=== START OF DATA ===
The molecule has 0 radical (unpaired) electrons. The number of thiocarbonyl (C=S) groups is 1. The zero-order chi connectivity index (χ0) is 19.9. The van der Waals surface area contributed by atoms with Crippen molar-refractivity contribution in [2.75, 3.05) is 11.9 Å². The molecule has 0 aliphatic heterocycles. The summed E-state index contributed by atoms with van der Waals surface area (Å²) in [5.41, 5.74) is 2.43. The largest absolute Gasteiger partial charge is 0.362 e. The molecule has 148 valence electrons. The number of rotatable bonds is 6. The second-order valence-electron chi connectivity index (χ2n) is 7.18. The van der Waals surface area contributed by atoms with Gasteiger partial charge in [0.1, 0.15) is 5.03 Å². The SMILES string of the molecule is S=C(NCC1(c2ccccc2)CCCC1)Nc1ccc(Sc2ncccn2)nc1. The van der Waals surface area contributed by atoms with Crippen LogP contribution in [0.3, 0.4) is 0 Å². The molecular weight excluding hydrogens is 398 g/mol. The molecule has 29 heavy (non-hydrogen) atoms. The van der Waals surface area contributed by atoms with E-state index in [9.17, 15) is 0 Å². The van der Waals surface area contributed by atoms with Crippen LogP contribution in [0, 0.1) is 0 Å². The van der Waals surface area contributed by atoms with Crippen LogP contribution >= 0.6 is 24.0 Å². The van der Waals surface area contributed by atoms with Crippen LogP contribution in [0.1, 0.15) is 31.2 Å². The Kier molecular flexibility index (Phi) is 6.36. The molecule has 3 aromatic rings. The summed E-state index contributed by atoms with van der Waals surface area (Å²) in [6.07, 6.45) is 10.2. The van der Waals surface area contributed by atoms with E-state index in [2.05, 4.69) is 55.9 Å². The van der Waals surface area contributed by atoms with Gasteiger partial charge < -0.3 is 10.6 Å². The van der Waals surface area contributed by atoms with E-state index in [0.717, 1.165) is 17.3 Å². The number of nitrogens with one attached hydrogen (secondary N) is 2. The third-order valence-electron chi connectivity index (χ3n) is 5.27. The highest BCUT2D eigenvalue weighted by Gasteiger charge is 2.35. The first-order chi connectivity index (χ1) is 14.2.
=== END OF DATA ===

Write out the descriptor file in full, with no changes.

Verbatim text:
The molecule has 0 radical (unpaired) electrons. The number of thiocarbonyl (C=S) groups is 1. The zero-order chi connectivity index (χ0) is 19.9. The van der Waals surface area contributed by atoms with Crippen molar-refractivity contribution in [2.75, 3.05) is 11.9 Å². The molecule has 0 aliphatic heterocycles. The summed E-state index contributed by atoms with van der Waals surface area (Å²) in [5.41, 5.74) is 2.43. The largest absolute Gasteiger partial charge is 0.362 e. The molecule has 148 valence electrons. The number of rotatable bonds is 6. The second-order valence-electron chi connectivity index (χ2n) is 7.18. The van der Waals surface area contributed by atoms with Gasteiger partial charge in [0.1, 0.15) is 5.03 Å². The SMILES string of the molecule is S=C(NCC1(c2ccccc2)CCCC1)Nc1ccc(Sc2ncccn2)nc1. The van der Waals surface area contributed by atoms with Crippen LogP contribution in [0.3, 0.4) is 0 Å². The molecular weight excluding hydrogens is 398 g/mol. The molecule has 29 heavy (non-hydrogen) atoms. The van der Waals surface area contributed by atoms with E-state index in [9.17, 15) is 0 Å². The van der Waals surface area contributed by atoms with Crippen LogP contribution in [0, 0.1) is 0 Å². The van der Waals surface area contributed by atoms with Crippen LogP contribution >= 0.6 is 24.0 Å². The van der Waals surface area contributed by atoms with Crippen LogP contribution in [0.1, 0.15) is 31.2 Å². The Kier molecular flexibility index (Phi) is 6.36. The molecule has 3 aromatic rings. The summed E-state index contributed by atoms with van der Waals surface area (Å²) in [6.07, 6.45) is 10.2. The van der Waals surface area contributed by atoms with E-state index in [2.05, 4.69) is 55.9 Å². The van der Waals surface area contributed by atoms with Gasteiger partial charge < -0.3 is 10.6 Å². The van der Waals surface area contributed by atoms with E-state index in [0.717, 1.165) is 17.3 Å². The number of nitrogens with one attached hydrogen (secondary N) is 2. The third-order valence-electron chi connectivity index (χ3n) is 5.27. The highest BCUT2D eigenvalue weighted by Gasteiger charge is 2.35. The first-order chi connectivity index (χ1) is 14.2.